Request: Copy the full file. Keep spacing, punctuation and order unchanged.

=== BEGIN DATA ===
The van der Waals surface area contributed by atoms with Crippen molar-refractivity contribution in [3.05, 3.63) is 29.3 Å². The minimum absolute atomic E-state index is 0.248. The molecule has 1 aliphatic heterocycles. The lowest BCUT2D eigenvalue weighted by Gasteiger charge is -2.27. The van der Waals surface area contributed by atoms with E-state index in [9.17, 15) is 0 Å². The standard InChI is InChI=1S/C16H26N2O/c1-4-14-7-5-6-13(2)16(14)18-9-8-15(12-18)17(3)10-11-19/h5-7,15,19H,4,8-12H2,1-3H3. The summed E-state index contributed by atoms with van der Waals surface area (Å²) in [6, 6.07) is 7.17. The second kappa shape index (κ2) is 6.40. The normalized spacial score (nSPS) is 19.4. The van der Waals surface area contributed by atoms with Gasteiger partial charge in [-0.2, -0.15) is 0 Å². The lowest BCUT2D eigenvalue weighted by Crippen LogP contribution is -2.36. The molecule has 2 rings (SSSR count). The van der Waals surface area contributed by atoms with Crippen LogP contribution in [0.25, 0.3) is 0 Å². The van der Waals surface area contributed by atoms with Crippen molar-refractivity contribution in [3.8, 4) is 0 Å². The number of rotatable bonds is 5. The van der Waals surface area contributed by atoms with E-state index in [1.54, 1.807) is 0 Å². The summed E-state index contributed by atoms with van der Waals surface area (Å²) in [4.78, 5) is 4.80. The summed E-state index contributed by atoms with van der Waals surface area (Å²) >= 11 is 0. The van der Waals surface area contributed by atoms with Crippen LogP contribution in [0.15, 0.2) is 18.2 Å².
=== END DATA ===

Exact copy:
The van der Waals surface area contributed by atoms with Crippen molar-refractivity contribution in [3.05, 3.63) is 29.3 Å². The minimum absolute atomic E-state index is 0.248. The molecule has 1 aliphatic heterocycles. The lowest BCUT2D eigenvalue weighted by Gasteiger charge is -2.27. The van der Waals surface area contributed by atoms with E-state index in [9.17, 15) is 0 Å². The standard InChI is InChI=1S/C16H26N2O/c1-4-14-7-5-6-13(2)16(14)18-9-8-15(12-18)17(3)10-11-19/h5-7,15,19H,4,8-12H2,1-3H3. The summed E-state index contributed by atoms with van der Waals surface area (Å²) in [6, 6.07) is 7.17. The second kappa shape index (κ2) is 6.40. The normalized spacial score (nSPS) is 19.4. The van der Waals surface area contributed by atoms with Gasteiger partial charge in [-0.2, -0.15) is 0 Å². The lowest BCUT2D eigenvalue weighted by Crippen LogP contribution is -2.36. The molecule has 2 rings (SSSR count). The van der Waals surface area contributed by atoms with Crippen LogP contribution in [0.25, 0.3) is 0 Å². The van der Waals surface area contributed by atoms with Crippen molar-refractivity contribution in [3.8, 4) is 0 Å². The number of rotatable bonds is 5. The van der Waals surface area contributed by atoms with E-state index in [1.54, 1.807) is 0 Å². The summed E-state index contributed by atoms with van der Waals surface area (Å²) in [4.78, 5) is 4.80. The summed E-state index contributed by atoms with van der Waals surface area (Å²) >= 11 is 0. The van der Waals surface area contributed by atoms with Crippen LogP contribution in [0.15, 0.2) is 18.2 Å².